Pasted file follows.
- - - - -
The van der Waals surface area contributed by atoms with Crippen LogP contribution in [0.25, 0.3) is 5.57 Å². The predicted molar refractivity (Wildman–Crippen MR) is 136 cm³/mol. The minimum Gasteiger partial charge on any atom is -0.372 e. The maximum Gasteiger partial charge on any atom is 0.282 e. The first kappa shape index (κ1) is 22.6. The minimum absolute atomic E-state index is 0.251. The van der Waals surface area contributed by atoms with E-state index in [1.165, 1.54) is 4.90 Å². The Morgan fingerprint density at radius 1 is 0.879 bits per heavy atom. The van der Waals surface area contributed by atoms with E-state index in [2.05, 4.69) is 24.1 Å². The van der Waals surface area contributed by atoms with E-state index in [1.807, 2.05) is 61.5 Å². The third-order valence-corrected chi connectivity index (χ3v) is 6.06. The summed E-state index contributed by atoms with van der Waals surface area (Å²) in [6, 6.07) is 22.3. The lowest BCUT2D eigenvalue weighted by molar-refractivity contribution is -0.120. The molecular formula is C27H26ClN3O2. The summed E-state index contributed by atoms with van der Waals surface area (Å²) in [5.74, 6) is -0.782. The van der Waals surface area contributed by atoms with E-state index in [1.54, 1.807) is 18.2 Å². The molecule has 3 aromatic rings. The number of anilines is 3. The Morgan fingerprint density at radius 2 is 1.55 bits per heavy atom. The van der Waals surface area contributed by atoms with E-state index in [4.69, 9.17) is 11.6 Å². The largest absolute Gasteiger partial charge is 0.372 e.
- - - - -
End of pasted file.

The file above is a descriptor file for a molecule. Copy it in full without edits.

The van der Waals surface area contributed by atoms with Crippen LogP contribution in [0.25, 0.3) is 5.57 Å². The predicted molar refractivity (Wildman–Crippen MR) is 136 cm³/mol. The minimum Gasteiger partial charge on any atom is -0.372 e. The maximum Gasteiger partial charge on any atom is 0.282 e. The first kappa shape index (κ1) is 22.6. The minimum absolute atomic E-state index is 0.251. The van der Waals surface area contributed by atoms with E-state index in [1.165, 1.54) is 4.90 Å². The Morgan fingerprint density at radius 1 is 0.879 bits per heavy atom. The van der Waals surface area contributed by atoms with E-state index in [2.05, 4.69) is 24.1 Å². The van der Waals surface area contributed by atoms with E-state index in [1.807, 2.05) is 61.5 Å². The third-order valence-corrected chi connectivity index (χ3v) is 6.06. The summed E-state index contributed by atoms with van der Waals surface area (Å²) in [6, 6.07) is 22.3. The lowest BCUT2D eigenvalue weighted by molar-refractivity contribution is -0.120. The molecular formula is C27H26ClN3O2. The summed E-state index contributed by atoms with van der Waals surface area (Å²) in [5.74, 6) is -0.782. The van der Waals surface area contributed by atoms with E-state index in [1.54, 1.807) is 18.2 Å². The molecule has 3 aromatic rings. The number of anilines is 3. The Morgan fingerprint density at radius 2 is 1.55 bits per heavy atom. The van der Waals surface area contributed by atoms with E-state index in [4.69, 9.17) is 11.6 Å². The largest absolute Gasteiger partial charge is 0.372 e.